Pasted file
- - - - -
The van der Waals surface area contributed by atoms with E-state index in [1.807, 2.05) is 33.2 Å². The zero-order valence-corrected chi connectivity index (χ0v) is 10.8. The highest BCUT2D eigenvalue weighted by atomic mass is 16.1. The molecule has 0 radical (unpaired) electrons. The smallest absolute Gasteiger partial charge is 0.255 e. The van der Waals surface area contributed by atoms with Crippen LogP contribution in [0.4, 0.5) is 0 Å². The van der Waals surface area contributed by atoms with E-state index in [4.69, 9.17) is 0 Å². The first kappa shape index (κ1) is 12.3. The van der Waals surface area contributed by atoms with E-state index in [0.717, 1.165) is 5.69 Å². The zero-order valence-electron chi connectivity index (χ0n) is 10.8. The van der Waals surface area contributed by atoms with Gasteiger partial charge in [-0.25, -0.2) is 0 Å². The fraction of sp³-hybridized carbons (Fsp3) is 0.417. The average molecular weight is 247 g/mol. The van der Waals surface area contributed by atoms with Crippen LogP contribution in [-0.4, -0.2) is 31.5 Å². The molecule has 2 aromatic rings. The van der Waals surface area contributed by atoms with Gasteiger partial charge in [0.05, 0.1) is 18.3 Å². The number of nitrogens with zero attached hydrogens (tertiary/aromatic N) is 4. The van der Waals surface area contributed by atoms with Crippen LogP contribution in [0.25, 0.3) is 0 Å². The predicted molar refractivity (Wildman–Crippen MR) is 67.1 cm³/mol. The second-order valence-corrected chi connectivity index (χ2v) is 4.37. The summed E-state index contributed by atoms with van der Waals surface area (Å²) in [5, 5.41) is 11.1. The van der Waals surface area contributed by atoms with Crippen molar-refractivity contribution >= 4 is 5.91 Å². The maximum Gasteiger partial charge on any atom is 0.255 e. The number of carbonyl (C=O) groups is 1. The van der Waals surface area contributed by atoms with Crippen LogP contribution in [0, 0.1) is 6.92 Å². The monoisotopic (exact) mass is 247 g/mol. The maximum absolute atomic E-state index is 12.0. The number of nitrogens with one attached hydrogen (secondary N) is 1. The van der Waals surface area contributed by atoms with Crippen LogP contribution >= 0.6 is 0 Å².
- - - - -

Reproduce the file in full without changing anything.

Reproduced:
The van der Waals surface area contributed by atoms with E-state index in [1.807, 2.05) is 33.2 Å². The zero-order valence-corrected chi connectivity index (χ0v) is 10.8. The highest BCUT2D eigenvalue weighted by atomic mass is 16.1. The molecule has 0 radical (unpaired) electrons. The smallest absolute Gasteiger partial charge is 0.255 e. The van der Waals surface area contributed by atoms with Crippen LogP contribution in [0.4, 0.5) is 0 Å². The van der Waals surface area contributed by atoms with E-state index in [4.69, 9.17) is 0 Å². The first kappa shape index (κ1) is 12.3. The van der Waals surface area contributed by atoms with E-state index in [0.717, 1.165) is 5.69 Å². The zero-order valence-electron chi connectivity index (χ0n) is 10.8. The van der Waals surface area contributed by atoms with Gasteiger partial charge in [-0.25, -0.2) is 0 Å². The fraction of sp³-hybridized carbons (Fsp3) is 0.417. The average molecular weight is 247 g/mol. The van der Waals surface area contributed by atoms with Crippen LogP contribution in [-0.4, -0.2) is 31.5 Å². The molecule has 2 aromatic rings. The van der Waals surface area contributed by atoms with Gasteiger partial charge in [0.05, 0.1) is 18.3 Å². The number of nitrogens with zero attached hydrogens (tertiary/aromatic N) is 4. The van der Waals surface area contributed by atoms with Crippen LogP contribution in [0.25, 0.3) is 0 Å². The predicted molar refractivity (Wildman–Crippen MR) is 67.1 cm³/mol. The second-order valence-corrected chi connectivity index (χ2v) is 4.37. The summed E-state index contributed by atoms with van der Waals surface area (Å²) in [5, 5.41) is 11.1. The van der Waals surface area contributed by atoms with Crippen molar-refractivity contribution >= 4 is 5.91 Å². The maximum Gasteiger partial charge on any atom is 0.255 e. The number of carbonyl (C=O) groups is 1. The van der Waals surface area contributed by atoms with Crippen LogP contribution in [0, 0.1) is 6.92 Å². The monoisotopic (exact) mass is 247 g/mol. The maximum absolute atomic E-state index is 12.0. The number of nitrogens with one attached hydrogen (secondary N) is 1. The van der Waals surface area contributed by atoms with Crippen LogP contribution >= 0.6 is 0 Å².